EEPROM is more expensive per bit than flash, so it's only used where it is needed. Sometimes the EEPROM is left out entirely, and applications that require EEPROM have to use an external chip or use some trickery to make flash pretend to be EEPROM. It doesn't make much sense to compromise 2048 Kbytes of flash for a few bytes of non-volatile memory.
If I recall correctly, there were a few early MCUs that had a small amount of EEPROM for program memory (and no flash), but they could not compete.
In most cases flash will only be programmed once or twice, and having to erase it in large blocks rather than byte-by-byte is not an issue, so the designers will use the least expensive memory that meets their high-volume end-user requirements.
The datasheet states 10,000 times minimum endurance for the flash on the ATmega328p, so that's enough for most practical situations, even development where it may be reprogrammed many times.
● Write/erase cycles: 10,000 flash/100,000 EEPROM
However, note that the data retention time may be reduced by many erase/write cycles, which is a reason for not shipping development units into the field. From the ATSAME70Q21 datasheet:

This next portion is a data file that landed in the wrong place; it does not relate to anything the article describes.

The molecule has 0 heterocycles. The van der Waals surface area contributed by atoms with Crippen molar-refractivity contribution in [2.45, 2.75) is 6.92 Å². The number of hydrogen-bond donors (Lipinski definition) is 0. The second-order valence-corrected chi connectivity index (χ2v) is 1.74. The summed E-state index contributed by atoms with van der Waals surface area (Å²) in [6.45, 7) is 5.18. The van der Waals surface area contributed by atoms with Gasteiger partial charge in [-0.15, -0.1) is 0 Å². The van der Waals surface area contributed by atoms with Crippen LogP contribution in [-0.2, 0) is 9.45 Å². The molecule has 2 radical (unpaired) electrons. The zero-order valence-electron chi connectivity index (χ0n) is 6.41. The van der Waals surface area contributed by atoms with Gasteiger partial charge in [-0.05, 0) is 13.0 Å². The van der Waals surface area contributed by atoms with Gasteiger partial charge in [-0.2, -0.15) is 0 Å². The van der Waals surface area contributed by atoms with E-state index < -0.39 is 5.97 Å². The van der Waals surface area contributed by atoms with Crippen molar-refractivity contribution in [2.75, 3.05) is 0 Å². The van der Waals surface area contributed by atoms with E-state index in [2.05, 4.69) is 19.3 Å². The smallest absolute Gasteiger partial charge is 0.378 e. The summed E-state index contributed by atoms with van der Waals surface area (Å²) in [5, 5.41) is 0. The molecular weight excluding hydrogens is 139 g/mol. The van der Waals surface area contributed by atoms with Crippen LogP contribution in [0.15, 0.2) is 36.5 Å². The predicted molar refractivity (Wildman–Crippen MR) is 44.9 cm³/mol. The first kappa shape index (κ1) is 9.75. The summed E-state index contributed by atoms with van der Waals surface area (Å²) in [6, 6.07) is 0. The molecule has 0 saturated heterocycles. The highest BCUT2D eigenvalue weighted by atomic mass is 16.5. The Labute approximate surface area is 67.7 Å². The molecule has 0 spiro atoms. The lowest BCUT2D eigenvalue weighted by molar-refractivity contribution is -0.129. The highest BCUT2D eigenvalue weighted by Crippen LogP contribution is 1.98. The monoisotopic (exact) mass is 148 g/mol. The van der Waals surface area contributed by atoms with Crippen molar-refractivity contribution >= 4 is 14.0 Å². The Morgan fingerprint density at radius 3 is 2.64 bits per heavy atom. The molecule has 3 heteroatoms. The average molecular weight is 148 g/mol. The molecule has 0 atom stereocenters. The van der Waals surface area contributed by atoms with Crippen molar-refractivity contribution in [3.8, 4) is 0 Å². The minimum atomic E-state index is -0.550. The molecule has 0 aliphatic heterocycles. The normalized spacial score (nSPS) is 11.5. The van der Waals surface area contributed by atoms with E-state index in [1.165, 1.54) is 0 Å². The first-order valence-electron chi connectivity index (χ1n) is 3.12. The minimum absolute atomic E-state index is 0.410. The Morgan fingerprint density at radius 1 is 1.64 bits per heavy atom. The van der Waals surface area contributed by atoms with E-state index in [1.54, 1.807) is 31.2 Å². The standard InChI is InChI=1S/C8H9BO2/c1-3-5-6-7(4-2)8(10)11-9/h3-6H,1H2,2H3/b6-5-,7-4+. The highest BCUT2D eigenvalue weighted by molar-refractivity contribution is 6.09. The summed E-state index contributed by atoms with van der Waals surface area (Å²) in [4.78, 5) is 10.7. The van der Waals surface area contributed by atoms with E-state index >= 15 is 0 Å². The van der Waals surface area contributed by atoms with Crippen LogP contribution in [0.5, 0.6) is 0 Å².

Earlier MCUs often used OTP (one-time programmable) EPROM (but with no physical window for the 'E' on production chips) for the program memory (and they may have had a bit of EEPROM).
There are a few MCUs that use a different technology for the program memory and can be reprogrammed more times- for example TI's Ferroelectric FRAM technology MCUs.
Market disadvantages of FeRAM are much lower storage densities than flash devices, storage capacity limitations and higher cost. Like DRAM, FeRAM's read process is destructive, necessitating a write-after-read architecture.
FRAM memory has a limited number of lifetime read cycles so even if the higher cost is okay, it's not a panacea.
There certainly disadvantages of flash- it's relatively slow compared to RAM, it's erased in large blocks, so a lot of information has to be re-written to change a single bit, limited number of write cycles, requirement for an on-chip charge pump etc. but the high density and low cost is what makes it the dominant technology.